Tuesday, July 16, 2024

Radiation Treatment Gel Advances as Vivos Submits IDE for Human Trials

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Radiation treatment for solid tumors is at the forefront as the US Food and Drug Administration (FDA) is set to decide whether to greenlight human clinical trials for Vivos’ innovative device following the company’s submission of an investigational device exemption (IDE). An IDE allows an unapproved device to be used in a clinical study to collect data on its efficacy and safety, which is a critical step toward full market approval.

Vivos has submitted an IDE for its RadioGel device, which is designed to treat solid tumors. RadioGel comprises yttrium-90 phosphate (90YPO4) crystalline particles delivered in a hydrogel that is liquid at room temperature. Once injected directly into the tumor, the hydrogel solidifies at body temperature, keeping the radioactive particles in place. This precision radionuclide therapy aims to mitigate the side effects commonly associated with external-beam radiation therapy by containing the radiation within the tumor.

Radiation Device Advances as Vivos Submits Amended IDE Addressing FDA Comments

The company’s recent IDE submission is an amendment that addresses previous comments from the FDA. Initially, the FDA raised 63 comments regarding the application. Vivos responded by repeating tests and strengthening its data to address these issues. The IDE application included reports on two studies conducted in rabbits with tumors, which were part of the company’s efforts to demonstrate the device’s safety and efficacy.

RadioGel is the human version of IsoPet, Vivos’ animal cancer treatment. The FDA’s Center for Veterinary Medicine has confirmed that IsoPet is a medical device based on its use and mechanism of action. However, the FDA advised Vivos to use different brand names for the human and animal versions to avoid confusion, despite the technologies being identical.

Dr. Michael Korenko, Vivos’ CEO, expressed the company’s eagerness to secure the FDA’s IDE approval, which would allow them to submit their clinical trial plan to the Mayo Clinic’s independent review board (IRB). He stated, “We are eager to secure the FDA’s IDE approval so that we can submit our plan to the Mayo Clinic’s IRB for clearance to initiate the first in-human clinical trials. This is an exciting time for Vivos, and we are committed to bringing a new treatment option to patients in the fight against challenging cancer types.” The initial clinical trials will target solid metastatic tumors in lymph nodes associated with papillary thyroid cancer.

Radiation

Vivos Shines in Radiation Therapy Amidst Surge in Radiopharmaceutical Financing

Vivos stands out as a medical device company in the rapidly growing field of radionuclide therapy, which has traditionally been dominated by the pharmaceutical industry. According to GlobalData’s Pharma Intelligence Centre Deals Database, venture financing for radiopharmaceutical drugs increased dramatically, with total deal values in the US rising from $63 million in 2017 to $408 million in 2023, reflecting a 550% increase.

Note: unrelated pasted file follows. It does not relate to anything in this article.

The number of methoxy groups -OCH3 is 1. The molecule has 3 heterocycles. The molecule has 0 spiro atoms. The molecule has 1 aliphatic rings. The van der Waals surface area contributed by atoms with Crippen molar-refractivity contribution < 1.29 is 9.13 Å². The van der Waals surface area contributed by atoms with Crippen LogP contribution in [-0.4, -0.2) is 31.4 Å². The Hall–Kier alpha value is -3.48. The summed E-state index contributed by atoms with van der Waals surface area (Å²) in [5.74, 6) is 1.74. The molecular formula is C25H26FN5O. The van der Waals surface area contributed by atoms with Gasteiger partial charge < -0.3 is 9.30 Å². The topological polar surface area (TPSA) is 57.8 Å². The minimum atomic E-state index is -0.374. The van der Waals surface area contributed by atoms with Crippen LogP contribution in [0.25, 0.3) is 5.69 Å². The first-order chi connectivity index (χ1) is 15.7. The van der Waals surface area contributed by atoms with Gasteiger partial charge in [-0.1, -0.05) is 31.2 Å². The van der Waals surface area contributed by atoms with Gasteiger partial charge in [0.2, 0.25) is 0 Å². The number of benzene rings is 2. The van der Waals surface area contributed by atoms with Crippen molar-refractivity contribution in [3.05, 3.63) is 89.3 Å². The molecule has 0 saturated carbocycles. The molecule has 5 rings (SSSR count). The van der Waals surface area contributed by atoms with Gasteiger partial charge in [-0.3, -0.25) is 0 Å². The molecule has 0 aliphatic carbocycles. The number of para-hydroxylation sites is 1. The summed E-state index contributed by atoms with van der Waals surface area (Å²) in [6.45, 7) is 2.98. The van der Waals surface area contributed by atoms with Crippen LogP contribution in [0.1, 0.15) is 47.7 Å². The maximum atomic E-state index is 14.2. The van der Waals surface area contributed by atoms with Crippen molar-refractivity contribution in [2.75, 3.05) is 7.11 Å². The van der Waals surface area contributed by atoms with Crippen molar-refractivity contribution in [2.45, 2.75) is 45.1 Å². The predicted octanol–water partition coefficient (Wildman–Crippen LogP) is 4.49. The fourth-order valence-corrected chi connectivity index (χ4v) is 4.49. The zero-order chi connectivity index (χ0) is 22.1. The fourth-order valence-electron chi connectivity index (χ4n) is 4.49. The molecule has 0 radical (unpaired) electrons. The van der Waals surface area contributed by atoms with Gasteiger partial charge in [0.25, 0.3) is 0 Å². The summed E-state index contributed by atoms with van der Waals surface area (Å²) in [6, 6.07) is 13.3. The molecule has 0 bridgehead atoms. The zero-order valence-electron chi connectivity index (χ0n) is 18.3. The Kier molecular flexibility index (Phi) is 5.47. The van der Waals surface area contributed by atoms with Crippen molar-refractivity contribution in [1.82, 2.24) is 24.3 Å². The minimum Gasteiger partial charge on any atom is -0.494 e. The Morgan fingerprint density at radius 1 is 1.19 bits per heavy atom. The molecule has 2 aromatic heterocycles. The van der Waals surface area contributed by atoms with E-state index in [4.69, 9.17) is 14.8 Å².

In the past year, major pharmaceutical companies have made significant moves in the radiopharmaceutical space. Eli Lilly, Novartis, and Bristol Myers Squibb have all signed deals ranging from $1.4 billion to $4.1 billion to acquire radiopharmaceutical specialists. This trend underscores the growing recognition of the potential of radionuclide therapies to offer effective treatments for various cancer types.

The FDA’s decision on Vivos’ IDE submission will be a pivotal moment for the company. Approval would not only validate the significant efforts Vivos has invested in addressing the FDA’s concerns but also pave the way for the company to begin human clinical trials. These trials are crucial for demonstrating the safety and efficacy of RadioGel in humans, which will ultimately determine whether the device can become a new standard treatment for solid tumors.

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Dr. Korenko’s optimism is shared by many in the medical community, as the successful development of RadioGel could provide a much-needed alternative to existing cancer treatments. By targeting radiation directly within the tumor and minimizing exposure to surrounding healthy tissues, RadioGel has the potential to reduce the side effects of cancer treatment and improve patient outcomes.

In summary, the FDA’s upcoming decision on Vivos’ IDE submission for RadioGel represents a significant step forward in the development of new cancer treatment options. The successful approval and subsequent clinical trials could revolutionize the treatment landscape for solid tumors, offering hope to patients facing challenging cancers. As Vivos prepares to collaborate with the Mayo Clinic on these trials, the medical community eagerly anticipates the potential advancements in cancer care that RadioGel could bring.

 

Resource: Medical Device Network, July 01, 2024

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